I would have thought that in tough economic times, the need for that question would be redoubled. I mean, look, on both sides of the pond, people are wanting to porkbarrel their respective electorates - this isn't a similar case to the defense needs of the two stages of the European Civil War of the Twentieth Century, long may it be remembered in infamy! Back then, the defense "products" were generally more "mass market" - de Havilland, if I remember correctly, could subcontract out specific Mosquito parts to furniture makers because they weren't either highly aviation-specific, or highly security-specific.
Try that with either the F22 and F35, or the Eurofighter!
So, far from also serving a mass market, these aircraft, in this particular economic scenario, probably represent an opportunity cost.
So, what are they good for? What use are they, in some future war? And who would this "future war" be against?
Nothing to see here, move along
I can't see the point of the US maintaining the current state of overspend on the Pentagon and it's Pretty New Toys, unless it has some actual bearing on world security.
Umm, anyone remember a little maritime trade route hassle off the Horn of Africa a few months ago, because the US was so obsessed with its GWOT (Gumbo War of Terror) - largely against the Muslim world - it forgot its much more important role of maintaining the security of the trade routes? One of the major reasons why China keeps propping up the US Dollar? When, given the US near-universally vote-winning rant on the "threat" that the PRC poses to the US, it would be much cheaper for the PRC to start putting conditions on its dollar-buying spending sprees. Or simply dump the US Dollar and demand repayment in yuan.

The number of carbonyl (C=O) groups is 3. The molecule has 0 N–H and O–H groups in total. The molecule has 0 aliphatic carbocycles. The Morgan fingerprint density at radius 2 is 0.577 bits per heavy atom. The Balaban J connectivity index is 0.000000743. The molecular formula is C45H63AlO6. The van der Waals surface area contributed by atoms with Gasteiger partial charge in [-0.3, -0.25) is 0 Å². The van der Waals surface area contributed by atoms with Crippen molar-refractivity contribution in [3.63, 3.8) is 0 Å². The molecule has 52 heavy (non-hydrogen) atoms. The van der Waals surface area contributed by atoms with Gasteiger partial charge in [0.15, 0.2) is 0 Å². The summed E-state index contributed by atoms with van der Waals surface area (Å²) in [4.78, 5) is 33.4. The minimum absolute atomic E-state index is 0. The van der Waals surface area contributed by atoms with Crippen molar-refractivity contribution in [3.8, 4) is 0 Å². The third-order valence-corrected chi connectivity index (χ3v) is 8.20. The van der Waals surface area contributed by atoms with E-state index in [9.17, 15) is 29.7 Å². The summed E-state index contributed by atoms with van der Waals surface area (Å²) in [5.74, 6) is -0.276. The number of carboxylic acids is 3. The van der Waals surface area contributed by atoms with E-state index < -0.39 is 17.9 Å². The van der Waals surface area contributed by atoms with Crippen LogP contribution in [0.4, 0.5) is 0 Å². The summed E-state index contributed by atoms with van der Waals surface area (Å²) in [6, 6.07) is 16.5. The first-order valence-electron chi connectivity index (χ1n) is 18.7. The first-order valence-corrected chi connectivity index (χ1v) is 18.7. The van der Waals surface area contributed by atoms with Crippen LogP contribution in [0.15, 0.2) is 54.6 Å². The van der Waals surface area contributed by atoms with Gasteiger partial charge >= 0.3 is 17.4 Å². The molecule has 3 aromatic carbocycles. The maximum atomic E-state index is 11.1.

As it stands, since most of that money goes into maintaining an obese military machine and its equally obese pork-barrellers in the US Congress and all 50 States, it hasn't affected the inefficiency of the US military machine at all.